Roots of Judicial Overreach! by Rajinder Puri SignUp
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Roots of Judicial Overreach!
by Rajinder Puri Bookmark and Share
 

The Supreme Court (SC) responding to the government’s interference in the CBI’s Coalgate investigation has demanded that the government must ensure by next July that structural changes in the administrative machinery enable the CBI to function independently. With all due respect to the SC is it any business of the Judges to direct the executive or the legislature about what the administrative structure ought to be? The business of the court is confined to judging whether the law of the land is being observed or not. No more, no less.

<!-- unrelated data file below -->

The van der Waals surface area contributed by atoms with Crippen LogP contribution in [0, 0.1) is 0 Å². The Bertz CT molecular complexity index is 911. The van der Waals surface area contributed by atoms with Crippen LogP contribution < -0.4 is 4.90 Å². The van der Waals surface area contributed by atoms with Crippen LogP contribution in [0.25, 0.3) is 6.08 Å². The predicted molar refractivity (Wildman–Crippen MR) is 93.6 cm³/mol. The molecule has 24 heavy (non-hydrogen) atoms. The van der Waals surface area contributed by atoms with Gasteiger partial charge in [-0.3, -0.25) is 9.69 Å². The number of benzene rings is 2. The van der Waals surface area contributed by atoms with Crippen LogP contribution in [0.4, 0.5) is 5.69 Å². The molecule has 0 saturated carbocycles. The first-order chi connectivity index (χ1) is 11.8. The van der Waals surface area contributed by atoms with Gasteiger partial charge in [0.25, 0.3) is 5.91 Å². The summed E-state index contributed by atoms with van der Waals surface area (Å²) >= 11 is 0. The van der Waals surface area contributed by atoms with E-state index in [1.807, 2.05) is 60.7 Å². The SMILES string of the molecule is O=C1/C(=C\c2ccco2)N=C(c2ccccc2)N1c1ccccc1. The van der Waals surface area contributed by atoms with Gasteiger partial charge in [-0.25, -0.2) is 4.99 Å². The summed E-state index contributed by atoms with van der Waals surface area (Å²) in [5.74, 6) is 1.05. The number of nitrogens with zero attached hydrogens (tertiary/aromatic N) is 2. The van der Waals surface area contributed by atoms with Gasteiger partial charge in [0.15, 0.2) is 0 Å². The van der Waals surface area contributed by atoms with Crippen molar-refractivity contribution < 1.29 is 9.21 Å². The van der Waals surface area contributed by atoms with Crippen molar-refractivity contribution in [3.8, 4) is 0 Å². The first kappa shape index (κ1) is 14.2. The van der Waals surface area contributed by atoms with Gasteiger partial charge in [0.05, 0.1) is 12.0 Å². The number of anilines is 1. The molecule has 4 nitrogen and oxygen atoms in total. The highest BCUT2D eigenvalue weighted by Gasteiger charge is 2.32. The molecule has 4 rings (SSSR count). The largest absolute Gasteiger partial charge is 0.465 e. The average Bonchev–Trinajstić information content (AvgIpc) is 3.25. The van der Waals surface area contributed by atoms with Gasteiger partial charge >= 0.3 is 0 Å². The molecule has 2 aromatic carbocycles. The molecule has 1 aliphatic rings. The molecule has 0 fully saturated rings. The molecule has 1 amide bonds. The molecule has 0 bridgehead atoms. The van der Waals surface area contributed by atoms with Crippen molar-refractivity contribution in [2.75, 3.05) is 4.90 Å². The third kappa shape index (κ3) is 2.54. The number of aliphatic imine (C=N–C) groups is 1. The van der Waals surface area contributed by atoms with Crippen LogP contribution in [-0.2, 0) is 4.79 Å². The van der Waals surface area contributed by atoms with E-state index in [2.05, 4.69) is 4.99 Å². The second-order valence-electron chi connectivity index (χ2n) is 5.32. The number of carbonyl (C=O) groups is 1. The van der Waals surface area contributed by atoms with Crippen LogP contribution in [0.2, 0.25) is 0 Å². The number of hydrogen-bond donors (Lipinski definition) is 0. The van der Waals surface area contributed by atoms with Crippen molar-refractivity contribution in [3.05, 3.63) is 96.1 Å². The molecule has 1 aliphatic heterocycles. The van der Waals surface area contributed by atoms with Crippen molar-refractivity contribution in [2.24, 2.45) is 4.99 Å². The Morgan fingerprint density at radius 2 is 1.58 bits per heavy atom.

Centuries ago Emperor Napoleon of France dictated in a few hours the Criminal Procedure Code of France. It remains unaltered till today. Napoleon was not a jurist. He was a ruler who understood the architecture of governance.

Judges are qualified to interpret the law. They are not necessarily qualified to assess the architecture of governance or the efficacy of policies related to public welfare. But the collapse of governance under a corrupt and inefficient executive has created a dangerous and unhealthy situation of frequent judicial overreach. Sadly, the public frustrated by executive incompetence, has started to look forward to such judicial overreach with approval. The long term damage to our democratic system arising from frequent judicial overreach can be incalculable.

Recall how the tendency for judicial overreach began.